How does a Windows downgrade work?

In the comments to my previous post on Windows downgrades, Paul G asks an interesting question:

Do downgrade options for businesses (or individuals) contain clauses that specify the end of free technical support, or additional fees that apply to the downgrade transaction?

Let’s start with the understanding that downgrade rights apply only when you purchase a new PC with a license for a business edition of Windows.

In this situation, the PC manufacturer is required to provide support for the operating system they pre-install. If you exercise your downgrade rights by installing Windows XP, the manufacturer is not required to provide support for the old OS. You can’t get support from Microsoft, either (except for security-related issues). In practice, this probably isn’t that big a deal. Most of the support you’ll require from an OEM is related to replacing or repairing defective hardware; for garden-variety Windows problems, you can find all the support you need in newsgroups and in Microsoft’s Knowledge Base.

As for additional fees, the answer is no. In fact, the terms of Microsoft’s agreement with PC manufacturers (as outlined in this PDF fact sheet) prohibit them from shipping downgrade media. Legally, they may pre-install an earlier version of Windows for you, but only if they use media supplied by the customer. The license terms in Windows Vista Business and Ultimate specifically relieve the PC manufacturer (and Microsoft) of any obligation to supply media for the earlier version. You are expected to find installation retail, OEM, or volume-license media on your own; in a business environment where you have other PCs with Windows XP installed, you would normally use the install disk from one of those other PCs.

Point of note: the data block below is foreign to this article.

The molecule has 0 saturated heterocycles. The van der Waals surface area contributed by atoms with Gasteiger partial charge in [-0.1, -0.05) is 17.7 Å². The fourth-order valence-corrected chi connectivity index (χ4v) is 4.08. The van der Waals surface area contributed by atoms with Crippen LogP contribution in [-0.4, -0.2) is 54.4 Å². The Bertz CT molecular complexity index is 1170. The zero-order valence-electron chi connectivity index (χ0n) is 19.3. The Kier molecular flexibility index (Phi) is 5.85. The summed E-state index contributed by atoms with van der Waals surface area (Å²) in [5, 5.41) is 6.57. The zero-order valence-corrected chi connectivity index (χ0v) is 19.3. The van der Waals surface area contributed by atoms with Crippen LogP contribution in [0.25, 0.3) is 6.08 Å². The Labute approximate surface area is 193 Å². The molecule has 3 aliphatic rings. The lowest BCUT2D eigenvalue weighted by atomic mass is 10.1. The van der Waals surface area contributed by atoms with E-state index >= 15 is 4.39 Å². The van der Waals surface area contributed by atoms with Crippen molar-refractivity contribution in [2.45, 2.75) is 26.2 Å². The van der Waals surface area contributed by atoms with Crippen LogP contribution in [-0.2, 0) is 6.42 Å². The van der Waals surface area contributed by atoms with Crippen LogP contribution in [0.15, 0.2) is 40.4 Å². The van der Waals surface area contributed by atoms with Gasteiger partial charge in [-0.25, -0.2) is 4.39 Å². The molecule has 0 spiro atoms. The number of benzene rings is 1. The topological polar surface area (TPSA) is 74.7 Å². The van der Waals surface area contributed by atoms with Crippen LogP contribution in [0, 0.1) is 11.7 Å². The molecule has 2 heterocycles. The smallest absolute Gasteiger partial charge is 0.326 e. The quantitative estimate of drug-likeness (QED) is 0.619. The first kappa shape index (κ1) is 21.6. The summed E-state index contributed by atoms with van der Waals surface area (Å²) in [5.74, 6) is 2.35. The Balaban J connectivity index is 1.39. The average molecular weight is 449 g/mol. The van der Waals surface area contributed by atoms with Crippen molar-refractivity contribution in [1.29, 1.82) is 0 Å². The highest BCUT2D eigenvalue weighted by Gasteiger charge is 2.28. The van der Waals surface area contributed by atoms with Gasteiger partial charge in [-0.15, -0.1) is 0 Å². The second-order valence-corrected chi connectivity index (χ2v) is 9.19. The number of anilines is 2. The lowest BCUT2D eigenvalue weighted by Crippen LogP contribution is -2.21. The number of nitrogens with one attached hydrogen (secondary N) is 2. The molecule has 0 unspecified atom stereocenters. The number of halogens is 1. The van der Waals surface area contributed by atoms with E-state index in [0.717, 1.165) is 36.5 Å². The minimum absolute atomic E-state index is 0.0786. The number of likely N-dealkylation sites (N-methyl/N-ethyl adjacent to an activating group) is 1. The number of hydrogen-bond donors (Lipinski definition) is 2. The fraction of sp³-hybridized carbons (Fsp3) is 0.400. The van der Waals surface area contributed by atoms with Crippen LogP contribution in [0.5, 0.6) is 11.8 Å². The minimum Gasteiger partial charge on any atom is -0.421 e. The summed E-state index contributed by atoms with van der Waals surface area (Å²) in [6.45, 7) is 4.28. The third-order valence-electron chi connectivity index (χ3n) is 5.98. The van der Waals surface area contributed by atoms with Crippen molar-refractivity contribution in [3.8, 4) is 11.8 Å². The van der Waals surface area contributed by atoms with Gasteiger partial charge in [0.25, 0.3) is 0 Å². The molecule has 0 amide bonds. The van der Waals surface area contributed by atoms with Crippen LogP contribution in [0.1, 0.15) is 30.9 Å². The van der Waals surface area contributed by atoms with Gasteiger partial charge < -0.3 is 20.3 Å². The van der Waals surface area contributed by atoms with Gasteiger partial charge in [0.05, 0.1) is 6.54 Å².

The final hurdle is activating the system. Here’s how Microsoft explains the procedure:

When an end user is using their downgrade rights offered under the License Terms in Windows Vista Business and Ultimate versions and they use both Windows XP media and a product key that was previously activated, they will be unable to activate on-line over the Internet, due to the hardware configuration change when installing on the Vista system. In these cases the end user will be prompted to call the Activation Support Line and explain their circumstances to the Customer Service Representative. Once it is determined that the end user has a valid Vista Business or Ultimate  license, the Customer Service Representative will help them activate their software.

I’ve done this before, and the procedure works exactly as described.

Update: TechARP, which has a pretty good record at providing accurate information on Microsoft’s OEM policies, says Microsoft has recently changed downgrade options that apply to OEMs:

OEMs may now choose to install Windows XP Professional or Windows XP Professional Tablet PC or Windows XP Professional X64 editions instead of Windows Vista Business / Ultimate, provided they meet the following additional requirements :

  • Each system must be distributed with a Windows Vista Business or Windows Vista Ultimate Certificate of Authenticity (COA) and must have the appropriate activation markers for both OA (OEM Activation) 2.X and OA 1.0.
  • OEMs are required to distribute physical recovery media in the system packaging for the Windows Vista Business or Ultimate version that corresponds to the COA. If the system does not include an optical drive, then the OEM is required to provide a hard drive-based recovery solution for that version of Windows Vista software.

In addition to the required Windows Vista recovery media, OEMs may also choose to provide a recovery solution for the preinstalled version of Windows XP. This may be hard drive-based or on physical recovery media provided in the system packaging or to an End User of such systems upon request.

According to this unconfirmed report, the policy will remain in place for six months after Windows 7 is released.


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